Peel County, named after Sir Robert Peel, Home Secretary and Prime Minister of Britain (1830s-1840s), was created in 1851 as part of the United Counties of York, Peel, and Ontario. Upon formation Peel was composed of the Townships of Toronto, Chinguacousy, Toronto Gore, Albion, and Caledon. Ontario County separated in 1854, leaving York and Peel joined, administered out of the City of Toronto. In 1867, after much discussion and debate, Peel officially separated from York, having built the necessary administrative buildings: a courthouse (with council chamber) and a jail.
Each township was now able to elect a council and to manage various local affairs, including upkeep of municipal roads, assessment of properties for tax purposes, provision of public utilities (water and electricity), operation of libraries, and providing firefighting and policing services. The County was responsible for (among other things) the operation of the jail and courthouse, the construction and maintenance of County roads and bridges, the operation of a Home for the Aged, oversight of a Health Unit, and drafting and implementing Peel’s emergency operational plan (in the advent of natural disaster or war).
The Peel area was originally settled as a rural farming community, composed of vast tracts of farmland punctuated with small crossroad hamlets. With the building of grist and woolen mills and the coming of the railroad through Peel, various settlements grew in prominence, including Port Credit, Streetsville, and Malton in Toronto Township, Brampton in Chinguacousy Township, Caledon East in Caledon Township, and Bolton in Albion Township. As settlements grew there was a shift away from self-sufficient family farms to the creation of larger farms with a more urban focus, and the economy saw an upswing in industrial growth. Rail connections to Guelph, Barrie, and Toronto ensured that people and products could be moved at an ever increasing rate, driving both migration and innovation.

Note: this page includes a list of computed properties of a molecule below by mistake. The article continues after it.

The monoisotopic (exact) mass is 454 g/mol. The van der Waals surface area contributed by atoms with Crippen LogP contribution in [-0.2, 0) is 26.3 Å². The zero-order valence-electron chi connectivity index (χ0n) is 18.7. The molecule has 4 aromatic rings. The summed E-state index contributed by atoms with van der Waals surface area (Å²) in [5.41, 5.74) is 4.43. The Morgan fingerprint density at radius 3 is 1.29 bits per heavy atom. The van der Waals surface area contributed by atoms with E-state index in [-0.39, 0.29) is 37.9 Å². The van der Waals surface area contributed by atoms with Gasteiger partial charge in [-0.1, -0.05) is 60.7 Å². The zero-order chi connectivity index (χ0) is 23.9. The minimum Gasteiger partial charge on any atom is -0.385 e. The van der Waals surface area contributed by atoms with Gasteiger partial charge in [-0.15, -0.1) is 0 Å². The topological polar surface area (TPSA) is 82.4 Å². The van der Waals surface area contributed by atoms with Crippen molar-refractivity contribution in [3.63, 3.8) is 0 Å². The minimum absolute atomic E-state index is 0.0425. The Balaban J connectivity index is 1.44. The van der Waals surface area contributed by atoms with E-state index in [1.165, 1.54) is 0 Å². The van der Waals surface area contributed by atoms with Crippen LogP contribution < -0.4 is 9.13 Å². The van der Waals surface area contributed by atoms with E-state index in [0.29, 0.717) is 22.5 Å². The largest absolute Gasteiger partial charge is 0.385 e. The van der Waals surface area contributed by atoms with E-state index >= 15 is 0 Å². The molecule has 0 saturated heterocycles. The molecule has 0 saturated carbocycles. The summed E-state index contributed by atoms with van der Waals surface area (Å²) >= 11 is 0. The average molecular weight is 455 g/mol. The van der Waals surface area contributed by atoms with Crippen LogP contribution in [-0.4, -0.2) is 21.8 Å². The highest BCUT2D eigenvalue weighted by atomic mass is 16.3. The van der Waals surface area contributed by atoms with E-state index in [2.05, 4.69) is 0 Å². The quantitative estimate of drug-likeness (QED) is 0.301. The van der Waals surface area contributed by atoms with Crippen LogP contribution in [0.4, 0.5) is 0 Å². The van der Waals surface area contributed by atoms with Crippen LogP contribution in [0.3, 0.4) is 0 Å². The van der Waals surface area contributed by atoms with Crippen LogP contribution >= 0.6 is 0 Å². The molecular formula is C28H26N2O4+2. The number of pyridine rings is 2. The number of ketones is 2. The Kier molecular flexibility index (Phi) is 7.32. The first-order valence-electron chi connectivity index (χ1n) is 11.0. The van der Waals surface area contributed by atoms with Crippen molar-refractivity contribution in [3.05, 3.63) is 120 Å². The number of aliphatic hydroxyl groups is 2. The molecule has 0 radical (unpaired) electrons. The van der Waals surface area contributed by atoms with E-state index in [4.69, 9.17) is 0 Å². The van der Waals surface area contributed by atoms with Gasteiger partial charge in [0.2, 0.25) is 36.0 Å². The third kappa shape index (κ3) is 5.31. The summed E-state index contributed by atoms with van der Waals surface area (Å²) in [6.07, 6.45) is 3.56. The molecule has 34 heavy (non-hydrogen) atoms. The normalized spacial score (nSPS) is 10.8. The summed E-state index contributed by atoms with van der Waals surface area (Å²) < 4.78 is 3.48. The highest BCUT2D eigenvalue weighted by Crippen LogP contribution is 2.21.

From County to Region
The extent of urban and industrial growth after the Second World War put great pressure on many County governments within Ontario. More Regional cooperation was seen as a possible solution. Under the proposed “Regional Government” model, regional planning initiatives and costly large scale programs & services would be administered by the upper tier government, with more local services provided by the lower tier government. The model was first implemented in York County, with the creation of the Regional Municipality of Metropolitan Toronto (1953).
In 1974, after much research, discussion, and debate, a regional government structure was created for Peel by provincial legislation. The old County of Peel was dissolved, and was replaced with the Region of Peel as the upper tier municipality. This new regional government was given more responsibility than the former county and by 2015 it was responsible for (among other things) water delivery, public health, waste management, paramedic services, long-term care facilities, and policing. The former five Townships along with their respective towns and villages were amalgamated into the Cities of Mississauga and Brampton and the Town of Caledon. They, as lower tier governments, were given control over local affairs, including property assessment & tax collection, parks & recreation, public transit, firefighting, and libraries.
Development and population growth continued to accelerate. In 1974 the population of the Peel area was 334, 750; by 2014 it had grown to over 1,350,000. Immigration was a driving factor in this growth, with new immigrants comprising 49% of the total.
Peel has evolved from a farming community primarily settled by Europeans, to a thriving collection of rural and urban communities, populated with a diverse range of people from all over the world. The Peel Archives proudly collects and makes available a wide range of records that document this rich and vibrant history.
- Settlement History of Peel (Region of Peel report, January 1977)
- Handbook of Upper Canadian Chronology by Frederick H. Armstrong (1985)
- Sacred Feathers: The Reverend Peter Jones (Kahkewaquonaby) and the Mississauga Indians (Second Edition) by Donald B. Smith (2013)
- A history of Peel County to mark its centenary as a separate county, 1867-1967 (1967)
All of these titles are available for consultation in the Reading Room.
Map of GTA via Wikimedia Commons.